BB 16 -  23 * 10 mm

Beauty surrounds us.


The cinnabar spots in the center of the eye are within the Tibetan tradition referred to as blood spots. When it comes to DZI-beads these blood spots are highly priced.


BB 17 -  21,5 * 11 mm

Suffering is a gift. In it is hidden mercy.


This greenish broken beauty looks like a cat-eye.


VBB  18 -  22 * 88 mm

You have to keep breaking your heart until it opens.



BB 19 -  24 * 10 mm

What hurts you, blesses you.
Darkness is your candle.



BB 20 - 17/18 mm

Don’t grieve. Anything you lose
comes round in another form.


The spherical bead showcased above is evocative of celestial bodies within a solar system.

Take note of the intriguing color and pattern variations - the iron-red agate presents gentle, rounded motifs while the black portion is characterized by striking white lines with crisp delineations. Undeniably, this bead stands as a magnificent example of natural artistry.

BB 21 -  28,5 * 13 * 11,5 mm

When you go through a hard period,
When everything seems to oppose you,
... When you feel you cannot even bear one more minute,
Because it is the time and place that the course will divert!




Use a loupe to discover the hidden micro world of ancient beads!

I highly recommend that anyone fortunate enough to possess a truly remarkable and ancient bead should invest in a quality loupe. This tool will allow you to delve into the bead's microcosm, unveiling extraordinary patterns and hues previously concealed from routine observation. Beads can bear striking resemblance to miniature artworks, and a loupe allows you to fully appreciate this minute grandeur.



Click here for a super close up

BB 22 - 15 * 9 mm

The cure for pain is in the pain.




As illustrated above, a pattern doesn't have to be symmetrical to evoke a sense of the sublime. I am imperfect, and consequently, I find it challenging to see my reflection in a flawless bead. When there is an intuitive harmony between my flaws and the bead's imperfections, I find it easier to let the bead's scars mend my own - not in the sense that these blemishes vanish. Quite the opposite, actually: the convergence of our flaws becomes an existential embrace of a meta-modern Wabi-Sabi. In this understanding, I acknowledge that it's my very scars that render me beautiful and alive. They bestow upon me a unique identity and vivacity, making me a distinct individual human being. Indeed, my scars define me, and I am all the better for them.

BB 23 - 33,5 * 16 * 14,5 mm

Start a huge, foolish project, like Noah…
it makes absolutely no difference what people think of you.


Embrace your Scars!
In many respects, serves as a meta-modern therapeutic space! It offers tools for those unique individuals who have discovered the enormous potential in fostering gratitude for the so-called 'negative' events in their lives. As C.G. Jung sagely pointed out years ago, we grow by bringing our darkness into consciousness. This means acknowledging and embracing our imperfections, our scars, as these are integral parts of our journey. They shape us, refine us, and ultimately add to our overall beauty, much like the beads we so admire. They are reminders of our resilience, our strength, and our capacity for growth. So let's be grateful for our scars, for they have made us who we are today.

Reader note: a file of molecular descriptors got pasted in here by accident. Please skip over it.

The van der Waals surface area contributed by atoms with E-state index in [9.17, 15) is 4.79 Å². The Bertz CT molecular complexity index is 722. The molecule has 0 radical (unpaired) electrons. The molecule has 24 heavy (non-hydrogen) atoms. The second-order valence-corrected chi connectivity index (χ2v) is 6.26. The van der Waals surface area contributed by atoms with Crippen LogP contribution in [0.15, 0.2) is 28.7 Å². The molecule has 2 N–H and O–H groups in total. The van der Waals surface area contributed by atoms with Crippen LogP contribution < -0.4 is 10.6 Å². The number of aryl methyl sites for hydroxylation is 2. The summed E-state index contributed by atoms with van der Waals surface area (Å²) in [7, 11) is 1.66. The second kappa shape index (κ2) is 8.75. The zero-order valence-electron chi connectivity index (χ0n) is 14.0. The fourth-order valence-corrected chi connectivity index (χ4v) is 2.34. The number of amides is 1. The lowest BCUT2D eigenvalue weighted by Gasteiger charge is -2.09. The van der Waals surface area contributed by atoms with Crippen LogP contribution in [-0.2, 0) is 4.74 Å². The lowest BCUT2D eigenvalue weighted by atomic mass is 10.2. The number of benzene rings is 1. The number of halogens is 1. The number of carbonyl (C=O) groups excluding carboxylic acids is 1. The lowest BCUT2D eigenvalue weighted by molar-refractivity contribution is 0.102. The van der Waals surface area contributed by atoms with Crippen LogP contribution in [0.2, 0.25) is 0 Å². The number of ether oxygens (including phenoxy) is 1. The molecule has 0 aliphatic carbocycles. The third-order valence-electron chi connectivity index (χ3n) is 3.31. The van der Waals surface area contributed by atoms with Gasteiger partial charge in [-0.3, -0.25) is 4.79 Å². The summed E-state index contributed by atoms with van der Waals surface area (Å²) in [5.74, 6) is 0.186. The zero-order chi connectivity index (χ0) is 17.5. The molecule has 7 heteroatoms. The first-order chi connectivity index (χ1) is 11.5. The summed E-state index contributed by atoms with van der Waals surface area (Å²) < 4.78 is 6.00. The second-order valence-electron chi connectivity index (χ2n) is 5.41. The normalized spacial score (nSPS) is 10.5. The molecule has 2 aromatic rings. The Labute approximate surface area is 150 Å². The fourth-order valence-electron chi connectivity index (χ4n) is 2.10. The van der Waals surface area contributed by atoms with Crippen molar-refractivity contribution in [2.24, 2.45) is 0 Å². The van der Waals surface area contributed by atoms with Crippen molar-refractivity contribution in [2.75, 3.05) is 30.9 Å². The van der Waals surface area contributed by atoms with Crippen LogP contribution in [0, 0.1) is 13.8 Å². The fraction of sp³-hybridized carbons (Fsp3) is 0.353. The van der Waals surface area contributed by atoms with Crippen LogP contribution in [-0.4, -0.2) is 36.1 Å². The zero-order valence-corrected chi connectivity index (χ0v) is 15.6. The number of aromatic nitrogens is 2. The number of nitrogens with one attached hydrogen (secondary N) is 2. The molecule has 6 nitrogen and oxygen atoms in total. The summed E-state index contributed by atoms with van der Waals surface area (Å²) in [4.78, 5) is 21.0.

Scars indeed come with age. Much like humans, beads acquire wrinkles over time. As an observable fact, older beads tend to exhibit more cracks than younger ones, an embodiment of how the passage of time leaves its mark on us and our cherished objects.

Due to their age, a large number of Indus beads bear these signs of time, embodying a certain charming vulnerability. The elongated bicone Indus beads, in particular, are more susceptible to the ravages of time. This vulnerability results from a combination of factors including their age, length, and the nature of their holes.

Being around 4000 years old, it is only natural for these beads to show signs of wear and tear. These specimens, however, are uniquely long and slender. This physical attribute, combined with their unusually large holes, renders them especially fragile, as demonstrated in the image below. The stone becomes thin at the ends, which makes these beads prone to fractures. Many elongated bicone Indus beads share the same fate, looking similar to the bead displayed below.
In spite of their cracks and chips, these beads hold an indisputable allure. Their imperfections not only narrate tales of their past, but also accentuate their unique beauty, thus making them valuable pieces of ancient artistry.

In these four Indus beads, the holes almost occupy a greater volume than the actual stone material itself. Remarkably, even in ancient times, these slender beads were held in such high esteem that efforts were made to repair them when they fractured. This process often involved cutting off the damaged end. An example of such a repair can be observed in the bead displayed below, where ancient patina or earth coloring is visible on the surface of the repair.
This ancient practice of repair bears a testimony to the value and significance these beads held in their societies. Despite their fragility and the damages they sustained, these beads were preserved and mended, adding yet another layer to their historical and aesthetic richness. In fact, their very imperfections and the marks of their restoration contribute profoundly to their allure, making each bead a unique artifact of human ingenuity and appreciation for beauty.



BB 24 - 65,5 * 13 * 9 mm


That is indeed fascinating. This bead, which is almost 4000 years old from the Indus civilization, was repaired around 2000 years ago. The 'skin', or patina on the flattened middle of the bead differs from the skin on the rest of the bead. Although it's not evident in the photo, when observed closely, the flattened middle part of the bead exhibits a different patina, more akin to the shine associated with Mauryan-era artifacts.
This suggests that the bead was likely repaired during the Mauryan period, adding another layer of history to this artifact. Such a revelation points to the continued value and importance of these beads across different periods and societies, further demonstrating their role as not just objects of adornment, but as bearers of cultural and historical narratives.